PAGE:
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The Vendetta: FBI Hero Melvin Purvis's War Against Crime, and J. Edgar Hoover's War Against Him
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The Vendetta: FBI Hero Melvin Purvis's War Against Crime, and J. Edgar Hoover's War Against Him

3.92  ·  Rating details ·  65 Ratings  ·  11 Reviews
By the end of 1934 Melvin Purvis was, besides President Roosevelt, the most famous man in America. Just thirtyone years old, he presided over the neophyte FBI's remarkable sweep of the great Public Enemies of the American Depression—John Dillinger; Pretty Boy Floyd; Baby Face Nelson. America finally had its hero in the War on Crime, and the face of all the conquering G-Men
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Hardcover, 384 pages
Published October 10th 2005 by PublicAffairs
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Elisha Condie
Jul 30, 2009 rated it liked it
Shelves: so-interesting
So, my main reason for picking this up was how good Johnny Depp looked in his John Dillinger clothes from the film "Public Enemies". And how good Christian Bale looked tracking him down. There. I said it.

But, this book is really interesting. It's written by the son of Melvin Purvis (the Christian Bale character) to give credit to his late father. It was a great read, although sometimes a little TOO detailed (I don't need to know the name of every agent involved on cases). Poor Melvin Purvis bec
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Kurt
Jul 23, 2011 rated it really liked it  ·  review of another edition
I am a huge fan of the Dillinger myth (and the associated stories: the Barker-Karpis Gang, Bonnie and Clyde, etc.), and I love books about that time period of U.S. History. This book, written by a son about his famous father's prominent role in fighting the Public Enemies of the 1930s, does not add all that much to my understanding of the events, but it is fantastic in what it adds to an understanding of the inner workings of Hoover's FBI.

I had a vague sense from other books that Hoover resented
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L8blmr
Jun 07, 2016 rated it it was ok  ·  review of another edition
This was a difficult book for me to wade (read "slog") through, for some reason. There were teasers aplenty leading up to the historic confrontations with the nation's most infamous criminals in the 1930's, but I grew weary of the flashbacks and jumping around to provide background info on all the involved parties. I never even reached the portion of the story about Hoover's decline while holding so much power in this country. I pride myself in being able to stick with what many people feel is a ...more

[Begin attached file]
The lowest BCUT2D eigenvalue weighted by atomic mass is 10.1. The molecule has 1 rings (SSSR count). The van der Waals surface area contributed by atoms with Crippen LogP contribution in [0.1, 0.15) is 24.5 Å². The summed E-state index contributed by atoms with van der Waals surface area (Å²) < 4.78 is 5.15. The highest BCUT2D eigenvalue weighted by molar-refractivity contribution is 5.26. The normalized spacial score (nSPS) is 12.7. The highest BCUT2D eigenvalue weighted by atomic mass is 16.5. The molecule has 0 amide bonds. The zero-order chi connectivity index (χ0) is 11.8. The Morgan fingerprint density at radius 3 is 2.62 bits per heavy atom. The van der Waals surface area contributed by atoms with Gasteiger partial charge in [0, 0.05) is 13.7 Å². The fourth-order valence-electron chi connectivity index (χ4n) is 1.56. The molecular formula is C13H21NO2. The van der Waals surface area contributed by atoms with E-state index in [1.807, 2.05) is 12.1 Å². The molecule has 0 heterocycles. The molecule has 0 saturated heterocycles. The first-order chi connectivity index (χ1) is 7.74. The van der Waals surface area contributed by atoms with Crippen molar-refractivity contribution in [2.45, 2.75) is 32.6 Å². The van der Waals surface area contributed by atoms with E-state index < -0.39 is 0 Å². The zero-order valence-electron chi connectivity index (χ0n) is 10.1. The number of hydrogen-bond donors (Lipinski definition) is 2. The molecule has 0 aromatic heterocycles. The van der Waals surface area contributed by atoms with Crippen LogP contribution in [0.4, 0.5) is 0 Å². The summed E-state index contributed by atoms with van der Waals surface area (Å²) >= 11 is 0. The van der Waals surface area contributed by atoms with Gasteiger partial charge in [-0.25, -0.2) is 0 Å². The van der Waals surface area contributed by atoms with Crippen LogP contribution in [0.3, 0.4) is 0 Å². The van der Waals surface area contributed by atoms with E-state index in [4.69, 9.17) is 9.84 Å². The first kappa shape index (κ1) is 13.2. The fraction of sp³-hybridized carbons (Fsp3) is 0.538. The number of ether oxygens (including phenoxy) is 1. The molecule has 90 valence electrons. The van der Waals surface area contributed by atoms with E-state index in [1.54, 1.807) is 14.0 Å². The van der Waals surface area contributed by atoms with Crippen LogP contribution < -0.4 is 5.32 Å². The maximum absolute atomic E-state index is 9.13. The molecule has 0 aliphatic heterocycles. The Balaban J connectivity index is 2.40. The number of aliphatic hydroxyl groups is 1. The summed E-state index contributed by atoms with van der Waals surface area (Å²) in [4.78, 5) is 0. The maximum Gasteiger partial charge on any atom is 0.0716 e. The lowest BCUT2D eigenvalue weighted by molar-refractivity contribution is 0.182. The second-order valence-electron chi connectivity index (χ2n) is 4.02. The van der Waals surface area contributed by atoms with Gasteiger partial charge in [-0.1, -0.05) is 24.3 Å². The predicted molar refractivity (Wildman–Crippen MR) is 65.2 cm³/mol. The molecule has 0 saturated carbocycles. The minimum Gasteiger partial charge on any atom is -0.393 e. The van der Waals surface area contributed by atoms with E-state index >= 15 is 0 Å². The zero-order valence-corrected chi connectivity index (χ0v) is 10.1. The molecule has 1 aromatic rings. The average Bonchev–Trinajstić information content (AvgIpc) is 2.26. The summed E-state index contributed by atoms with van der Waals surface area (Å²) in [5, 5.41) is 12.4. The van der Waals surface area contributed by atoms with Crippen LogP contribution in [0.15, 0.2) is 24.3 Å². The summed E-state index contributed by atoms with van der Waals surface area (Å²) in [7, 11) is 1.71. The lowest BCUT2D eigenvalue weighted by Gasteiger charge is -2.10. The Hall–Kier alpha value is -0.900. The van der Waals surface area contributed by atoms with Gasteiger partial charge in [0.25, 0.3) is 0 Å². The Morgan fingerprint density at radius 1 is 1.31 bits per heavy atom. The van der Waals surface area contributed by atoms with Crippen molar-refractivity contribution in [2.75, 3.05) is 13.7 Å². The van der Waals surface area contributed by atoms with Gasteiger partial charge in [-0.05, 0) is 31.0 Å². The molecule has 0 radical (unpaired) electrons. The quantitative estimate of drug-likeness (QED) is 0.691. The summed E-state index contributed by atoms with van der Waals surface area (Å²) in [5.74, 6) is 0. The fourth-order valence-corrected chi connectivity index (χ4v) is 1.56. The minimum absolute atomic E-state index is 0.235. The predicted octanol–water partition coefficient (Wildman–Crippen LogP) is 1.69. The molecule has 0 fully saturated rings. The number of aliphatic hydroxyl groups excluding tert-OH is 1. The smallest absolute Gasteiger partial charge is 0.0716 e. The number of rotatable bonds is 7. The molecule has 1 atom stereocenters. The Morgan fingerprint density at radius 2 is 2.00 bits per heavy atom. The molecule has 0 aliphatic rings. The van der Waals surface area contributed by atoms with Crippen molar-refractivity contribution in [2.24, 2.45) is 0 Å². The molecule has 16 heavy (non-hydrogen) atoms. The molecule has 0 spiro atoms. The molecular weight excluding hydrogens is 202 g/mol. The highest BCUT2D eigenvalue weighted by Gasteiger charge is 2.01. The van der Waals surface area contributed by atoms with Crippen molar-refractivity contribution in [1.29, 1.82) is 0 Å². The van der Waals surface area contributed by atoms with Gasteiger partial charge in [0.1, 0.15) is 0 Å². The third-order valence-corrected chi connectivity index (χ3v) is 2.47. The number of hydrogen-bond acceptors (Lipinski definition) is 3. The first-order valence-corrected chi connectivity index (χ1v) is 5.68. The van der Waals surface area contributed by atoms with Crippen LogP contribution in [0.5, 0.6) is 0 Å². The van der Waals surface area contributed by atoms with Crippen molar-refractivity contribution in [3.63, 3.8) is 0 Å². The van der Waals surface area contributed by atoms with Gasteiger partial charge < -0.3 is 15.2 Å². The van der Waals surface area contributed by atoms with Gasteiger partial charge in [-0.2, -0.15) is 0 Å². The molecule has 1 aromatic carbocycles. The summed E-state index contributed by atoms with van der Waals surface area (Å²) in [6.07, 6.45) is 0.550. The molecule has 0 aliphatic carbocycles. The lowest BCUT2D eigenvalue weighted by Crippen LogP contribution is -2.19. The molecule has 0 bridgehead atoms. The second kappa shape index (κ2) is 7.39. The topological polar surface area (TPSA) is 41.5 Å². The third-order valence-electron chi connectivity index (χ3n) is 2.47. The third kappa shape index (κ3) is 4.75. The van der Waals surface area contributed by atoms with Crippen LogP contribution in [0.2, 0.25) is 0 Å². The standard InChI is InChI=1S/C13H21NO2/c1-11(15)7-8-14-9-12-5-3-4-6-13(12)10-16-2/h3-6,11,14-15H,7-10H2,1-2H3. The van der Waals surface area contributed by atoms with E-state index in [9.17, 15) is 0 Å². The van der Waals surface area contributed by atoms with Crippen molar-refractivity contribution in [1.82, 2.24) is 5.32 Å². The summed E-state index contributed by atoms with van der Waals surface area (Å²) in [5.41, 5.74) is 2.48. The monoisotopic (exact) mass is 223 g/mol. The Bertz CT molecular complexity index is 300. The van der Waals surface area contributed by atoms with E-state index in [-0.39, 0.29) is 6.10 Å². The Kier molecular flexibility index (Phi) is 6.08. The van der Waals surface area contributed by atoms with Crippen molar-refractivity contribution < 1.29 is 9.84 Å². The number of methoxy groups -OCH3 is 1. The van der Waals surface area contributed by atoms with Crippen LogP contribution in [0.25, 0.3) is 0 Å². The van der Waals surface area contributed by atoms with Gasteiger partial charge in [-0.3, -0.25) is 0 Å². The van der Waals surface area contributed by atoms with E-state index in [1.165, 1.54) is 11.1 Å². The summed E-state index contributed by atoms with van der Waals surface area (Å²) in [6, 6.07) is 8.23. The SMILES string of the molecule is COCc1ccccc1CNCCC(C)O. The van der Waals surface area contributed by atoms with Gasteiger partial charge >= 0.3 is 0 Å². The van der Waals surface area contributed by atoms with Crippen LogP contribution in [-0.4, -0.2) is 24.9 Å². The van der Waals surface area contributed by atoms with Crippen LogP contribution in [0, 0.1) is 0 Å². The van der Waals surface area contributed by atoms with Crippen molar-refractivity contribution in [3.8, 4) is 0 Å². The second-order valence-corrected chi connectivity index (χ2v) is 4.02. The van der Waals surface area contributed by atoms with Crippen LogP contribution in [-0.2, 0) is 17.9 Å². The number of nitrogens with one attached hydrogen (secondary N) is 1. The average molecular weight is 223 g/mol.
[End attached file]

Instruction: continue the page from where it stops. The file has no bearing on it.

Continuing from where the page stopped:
Kim Mccully-mobley
Sep 06, 2011 rated it it was amazing
This book's authors (one of them is the son of former FBI man--Melvin Purvis) did an amazing job of weaving the story amidst the documentation from the 1930s, 1940s and 1950s. The facts reveal a sad and jealous man in power (J. Edgar Hoover) and how jealousy corrupts and corrodes friendships, professional relationships and lives that literally hang in the balance. If you are a history buff and think you already know a lot about John Dillinger, Ma Barker, Baby Face Nelson and Pretty Boy Floyd, th ...more
Matt
May 03, 2014 rated it really liked it
This is a good book. Nice blend of significant events mixed in with an interesting perspective. Does and exemplary job of describing the pursuit and final capture/killing of depression era legends John Dillinger, Pretty Boy Floyd and Baby Face Nelson.

The thrust of the book was a chronicle of the relationship of J. Edger Hoover and his most famous agent Melvin Purvis. Written by Pruvis’ youngest son, this book clearly provides a perspective around the long history of Hoover trying to discredit Pu
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Courtney
Aug 13, 2009 rated it it was ok
Interesting look into the relationship of J. Edgar Hoover and Melvin Purvis and the events that were taking place as they were gaining advancement in the FBI. I don't read a lot of nonfiction but I enjoyed this one, it was written creatively and the details were great.
Vera Hailey
Feb 17, 2013 rated it really liked it
written by purvis' son so maybe not the most objective account. entertaining and confirms that hoover was a jerk.
Bob
Jul 03, 2016 rated it really liked it  ·  review of another edition
All I can say is Hoover was a real vindictive person. What he did to Mr. Purvis was a disgrace. A very interesting read.
Carol
Jul 31, 2009 rated it really liked it
Very interesting biography of a great man by his son. This just confirmed my view that J. Edgar Hoover was a manipulative, petty, insecure little man who abused his power.
Lewis Codington
Jan 19, 2012 rated it it was amazing
Very well written, fascinating story about the FBI agent who captured John Dillinger.
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